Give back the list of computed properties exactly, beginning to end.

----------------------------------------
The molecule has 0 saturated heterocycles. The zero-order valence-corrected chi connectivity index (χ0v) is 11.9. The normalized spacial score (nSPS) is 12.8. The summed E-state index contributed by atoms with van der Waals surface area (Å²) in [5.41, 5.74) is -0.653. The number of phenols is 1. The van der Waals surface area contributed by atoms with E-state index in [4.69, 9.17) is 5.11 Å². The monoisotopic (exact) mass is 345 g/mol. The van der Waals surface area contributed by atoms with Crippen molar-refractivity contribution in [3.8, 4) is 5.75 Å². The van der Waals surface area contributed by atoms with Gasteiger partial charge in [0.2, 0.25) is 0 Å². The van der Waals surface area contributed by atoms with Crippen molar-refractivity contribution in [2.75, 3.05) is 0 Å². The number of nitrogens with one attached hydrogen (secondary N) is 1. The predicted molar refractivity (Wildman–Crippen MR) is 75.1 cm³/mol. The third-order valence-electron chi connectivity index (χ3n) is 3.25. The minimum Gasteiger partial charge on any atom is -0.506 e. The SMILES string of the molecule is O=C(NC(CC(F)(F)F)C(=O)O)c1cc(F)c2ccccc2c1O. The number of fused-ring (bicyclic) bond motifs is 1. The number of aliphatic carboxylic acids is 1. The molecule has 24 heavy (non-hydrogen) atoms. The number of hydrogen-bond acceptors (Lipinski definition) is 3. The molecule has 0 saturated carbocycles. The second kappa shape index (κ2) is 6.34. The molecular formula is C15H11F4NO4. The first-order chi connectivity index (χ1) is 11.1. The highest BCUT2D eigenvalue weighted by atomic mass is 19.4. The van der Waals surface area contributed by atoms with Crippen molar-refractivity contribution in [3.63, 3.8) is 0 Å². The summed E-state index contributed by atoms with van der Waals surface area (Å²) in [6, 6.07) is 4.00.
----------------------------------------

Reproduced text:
The molecule has 0 saturated heterocycles. The zero-order valence-corrected chi connectivity index (χ0v) is 11.9. The normalized spacial score (nSPS) is 12.8. The summed E-state index contributed by atoms with van der Waals surface area (Å²) in [5.41, 5.74) is -0.653. The number of phenols is 1. The van der Waals surface area contributed by atoms with E-state index in [4.69, 9.17) is 5.11 Å². The monoisotopic (exact) mass is 345 g/mol. The van der Waals surface area contributed by atoms with Crippen molar-refractivity contribution in [3.8, 4) is 5.75 Å². The van der Waals surface area contributed by atoms with Gasteiger partial charge in [0.2, 0.25) is 0 Å². The van der Waals surface area contributed by atoms with Crippen molar-refractivity contribution in [2.75, 3.05) is 0 Å². The number of nitrogens with one attached hydrogen (secondary N) is 1. The predicted molar refractivity (Wildman–Crippen MR) is 75.1 cm³/mol. The third-order valence-electron chi connectivity index (χ3n) is 3.25. The minimum Gasteiger partial charge on any atom is -0.506 e. The SMILES string of the molecule is O=C(NC(CC(F)(F)F)C(=O)O)c1cc(F)c2ccccc2c1O. The number of fused-ring (bicyclic) bond motifs is 1. The number of aliphatic carboxylic acids is 1. The molecule has 24 heavy (non-hydrogen) atoms. The number of hydrogen-bond acceptors (Lipinski definition) is 3. The molecule has 0 saturated carbocycles. The second kappa shape index (κ2) is 6.34. The molecular formula is C15H11F4NO4. The first-order chi connectivity index (χ1) is 11.1. The highest BCUT2D eigenvalue weighted by atomic mass is 19.4. The van der Waals surface area contributed by atoms with Crippen molar-refractivity contribution in [3.63, 3.8) is 0 Å². The summed E-state index contributed by atoms with van der Waals surface area (Å²) in [6, 6.07) is 4.00.